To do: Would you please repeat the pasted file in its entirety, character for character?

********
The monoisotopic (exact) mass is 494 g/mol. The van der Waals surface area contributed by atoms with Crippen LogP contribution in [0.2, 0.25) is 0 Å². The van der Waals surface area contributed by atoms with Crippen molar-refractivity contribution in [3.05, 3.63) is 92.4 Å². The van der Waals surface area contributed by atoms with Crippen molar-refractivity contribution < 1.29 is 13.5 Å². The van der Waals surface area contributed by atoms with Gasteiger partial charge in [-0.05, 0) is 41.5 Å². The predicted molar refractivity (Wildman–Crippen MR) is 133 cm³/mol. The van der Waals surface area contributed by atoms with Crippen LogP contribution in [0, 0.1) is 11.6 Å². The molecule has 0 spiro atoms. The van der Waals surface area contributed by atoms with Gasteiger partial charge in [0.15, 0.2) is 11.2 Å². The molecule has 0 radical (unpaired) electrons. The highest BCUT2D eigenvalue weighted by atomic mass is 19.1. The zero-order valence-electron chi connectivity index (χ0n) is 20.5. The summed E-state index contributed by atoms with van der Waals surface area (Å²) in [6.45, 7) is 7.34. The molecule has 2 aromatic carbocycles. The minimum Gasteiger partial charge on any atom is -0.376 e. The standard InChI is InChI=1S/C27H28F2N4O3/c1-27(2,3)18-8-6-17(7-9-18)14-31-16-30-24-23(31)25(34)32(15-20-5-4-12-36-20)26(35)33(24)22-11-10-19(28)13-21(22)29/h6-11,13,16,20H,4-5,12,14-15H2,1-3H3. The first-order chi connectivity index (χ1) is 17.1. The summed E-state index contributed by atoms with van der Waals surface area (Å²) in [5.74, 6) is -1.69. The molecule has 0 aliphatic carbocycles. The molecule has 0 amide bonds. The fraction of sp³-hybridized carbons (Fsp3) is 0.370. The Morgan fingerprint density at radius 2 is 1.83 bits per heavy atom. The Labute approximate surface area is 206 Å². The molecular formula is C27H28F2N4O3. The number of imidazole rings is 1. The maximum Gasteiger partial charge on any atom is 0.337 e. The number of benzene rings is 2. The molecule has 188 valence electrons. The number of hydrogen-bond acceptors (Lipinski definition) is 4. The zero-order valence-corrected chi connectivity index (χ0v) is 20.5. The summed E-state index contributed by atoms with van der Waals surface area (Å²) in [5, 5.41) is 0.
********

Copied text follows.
The monoisotopic (exact) mass is 494 g/mol. The van der Waals surface area contributed by atoms with Crippen LogP contribution in [0.2, 0.25) is 0 Å². The van der Waals surface area contributed by atoms with Crippen molar-refractivity contribution in [3.05, 3.63) is 92.4 Å². The van der Waals surface area contributed by atoms with Crippen molar-refractivity contribution < 1.29 is 13.5 Å². The van der Waals surface area contributed by atoms with Gasteiger partial charge in [-0.05, 0) is 41.5 Å². The predicted molar refractivity (Wildman–Crippen MR) is 133 cm³/mol. The van der Waals surface area contributed by atoms with Crippen LogP contribution in [0, 0.1) is 11.6 Å². The molecule has 0 spiro atoms. The van der Waals surface area contributed by atoms with Gasteiger partial charge in [0.15, 0.2) is 11.2 Å². The molecule has 0 radical (unpaired) electrons. The highest BCUT2D eigenvalue weighted by atomic mass is 19.1. The zero-order valence-electron chi connectivity index (χ0n) is 20.5. The summed E-state index contributed by atoms with van der Waals surface area (Å²) in [6.45, 7) is 7.34. The molecule has 2 aromatic carbocycles. The minimum Gasteiger partial charge on any atom is -0.376 e. The standard InChI is InChI=1S/C27H28F2N4O3/c1-27(2,3)18-8-6-17(7-9-18)14-31-16-30-24-23(31)25(34)32(15-20-5-4-12-36-20)26(35)33(24)22-11-10-19(28)13-21(22)29/h6-11,13,16,20H,4-5,12,14-15H2,1-3H3. The first-order chi connectivity index (χ1) is 17.1. The summed E-state index contributed by atoms with van der Waals surface area (Å²) in [5.74, 6) is -1.69. The molecule has 0 aliphatic carbocycles. The molecule has 0 amide bonds. The fraction of sp³-hybridized carbons (Fsp3) is 0.370. The Morgan fingerprint density at radius 2 is 1.83 bits per heavy atom. The Labute approximate surface area is 206 Å². The molecular formula is C27H28F2N4O3. The number of imidazole rings is 1. The maximum Gasteiger partial charge on any atom is 0.337 e. The number of benzene rings is 2. The molecule has 188 valence electrons. The number of hydrogen-bond acceptors (Lipinski definition) is 4. The zero-order valence-corrected chi connectivity index (χ0v) is 20.5. The summed E-state index contributed by atoms with van der Waals surface area (Å²) in [5, 5.41) is 0.